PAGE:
Full piece well worth reading. I only disagree with his last few sentences, which I think reflect a residual Labour loyalty and really don’t logically connect with the rest of the piece. I rather feel that we have just passed an “Emperor’s New Clothes” point after which people will no longer readily believe the government about anything, particularly the hype about the War on Terror.
Both Newsnight and Sunday Edition deny that the cancellation of my appearances was anything to do with blacklisting. Here is the email from Sunday Edition:
Thank you for your email. I have been out of the office for several days and have only just received this, otherwise I would have replied sooner.
Firstly, thank you again for having agreed to come on the show, and apologies once more having cancelled at the last minute. This happens quite a lot on this type of programme ?” in fact we have even dropped guests as senior cabinet ministers in the past. In answer to your question, it was not a ‘blacklisting’, but a change in the emphasis of our debate. We decided to focus more on the domestic counter-terror proposals, rather than foreign aspects of the ‘war on terror’ and the other issues I had mentioned on the phone (Pakistan, Brown’s foreign policy speech). With your lengthy experience as a diplomat, we had envisaged asking you to comment mainly on these foreign policy issues ?” and then also comment on the domestic aspects. As our focus had changed, we instead had two guests to speak more on domestic side ?” Jan Berry of the Police Federation; and Patrick Mercer, former Shadow Homeland Security Secretary (who incidentally have differing views on the proposed counter terror legislation). We also included questions on prisons on which Jan was qualified to speak.
The ‘war on terror’ is a subject we should and will discuss in future on our current affairs programmes. We aim to represent a range of viewpoints when we cover any topic. The Sunday Edition has come to the end of its run, but we would be happy to have you on a future current affairs programme on a suitable discussion.
All the best
I may not have been formally blacklisted, but a media that believes that just the Conservative Party and the Police cover a reasonable spectrum of opinion for a discussion on “Homealnd security” is a media under the severest of intellectual constraint. I saw newspaper reports that “Sunday Edition” has been axed as too boring. It seems to me just the same pap as on the other channels.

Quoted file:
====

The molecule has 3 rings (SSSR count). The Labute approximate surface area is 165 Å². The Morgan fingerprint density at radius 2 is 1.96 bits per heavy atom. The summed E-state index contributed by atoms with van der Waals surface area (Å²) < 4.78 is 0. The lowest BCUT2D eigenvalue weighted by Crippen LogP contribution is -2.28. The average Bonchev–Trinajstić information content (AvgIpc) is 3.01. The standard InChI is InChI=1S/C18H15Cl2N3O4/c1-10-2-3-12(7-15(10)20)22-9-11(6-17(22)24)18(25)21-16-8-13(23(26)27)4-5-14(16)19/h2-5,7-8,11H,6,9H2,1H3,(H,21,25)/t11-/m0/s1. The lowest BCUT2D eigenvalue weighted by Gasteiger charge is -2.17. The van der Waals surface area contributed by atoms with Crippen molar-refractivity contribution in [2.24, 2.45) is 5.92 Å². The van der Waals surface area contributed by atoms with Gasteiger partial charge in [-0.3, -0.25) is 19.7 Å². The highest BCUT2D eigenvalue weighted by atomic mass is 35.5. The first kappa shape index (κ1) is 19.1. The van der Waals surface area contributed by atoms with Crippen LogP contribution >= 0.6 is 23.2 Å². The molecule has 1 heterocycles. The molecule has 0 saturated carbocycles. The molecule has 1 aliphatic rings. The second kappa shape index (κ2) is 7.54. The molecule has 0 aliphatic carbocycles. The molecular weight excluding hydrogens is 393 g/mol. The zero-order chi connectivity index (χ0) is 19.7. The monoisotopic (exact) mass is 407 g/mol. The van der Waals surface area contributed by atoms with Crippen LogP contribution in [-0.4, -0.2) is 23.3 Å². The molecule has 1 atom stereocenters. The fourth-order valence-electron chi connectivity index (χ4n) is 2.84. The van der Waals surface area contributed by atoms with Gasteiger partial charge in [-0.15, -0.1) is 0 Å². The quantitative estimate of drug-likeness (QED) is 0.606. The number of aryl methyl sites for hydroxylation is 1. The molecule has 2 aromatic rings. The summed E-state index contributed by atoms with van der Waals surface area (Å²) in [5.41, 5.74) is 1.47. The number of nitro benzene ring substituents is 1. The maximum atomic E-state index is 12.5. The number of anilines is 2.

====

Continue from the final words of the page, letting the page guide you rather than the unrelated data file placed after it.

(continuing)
Today the Oxford Union hosts a debate featuring David Irving and Nick Griffin. I really don’t have terrifically strong feelings. I don’t think the Oxford Union should have invited them, but I think the Oxford Union have the right to invite them if they so choose. I would never invite Nick Griffin to speak anywhere, but I think he has a right to speak where he has his meetings. I think it was very wrong to put Irving in jail for being a deluded nutter. Equally I think it was extremely wrong of us to jail a young Muslim girl, the “Lyrical terrorist” for thinking and writing obnoxious thoughts and bad poetry.
An idea, however wicked, should bever be illegal. If you persecute an idea you feed it. John Stuart Mill, as virtually always, was right. If we start jailing people for their thoughts, half the country should be put away for what flashes across their minds whenever Tony Blair appears on TV.
I spoke at the Oxford Union last week, in a debate on the War on Terror. I spoke against the motion “This house believes that in the war on terror the best defence is a good offense”. I spoke with Jeremy Greenstock and Ned Lamont, against Julian Lewis, Frank Gaffney and J D Hayworth. British readers might like to google the last two. We defeated the motion overwhelmingly – by about four to one. I believe that is indicative of the current intellectual trend. Annoyingly I haven’t seen any media reports of this major debate, and the Oxford Union appear not even to have put a report on their website – too busy taking sherry with fascists, apparently.
Finally, for this round-up, I had the honour to be the opening speaker at People and Planet’s Shared Planet conference in Sheffield. It gave me a big boost – over seven hundred highly commited student activists, in an organisation that really gets the connections between environmentalism, poverty, hydrocarbon dependency, corporate greed, human rights and war.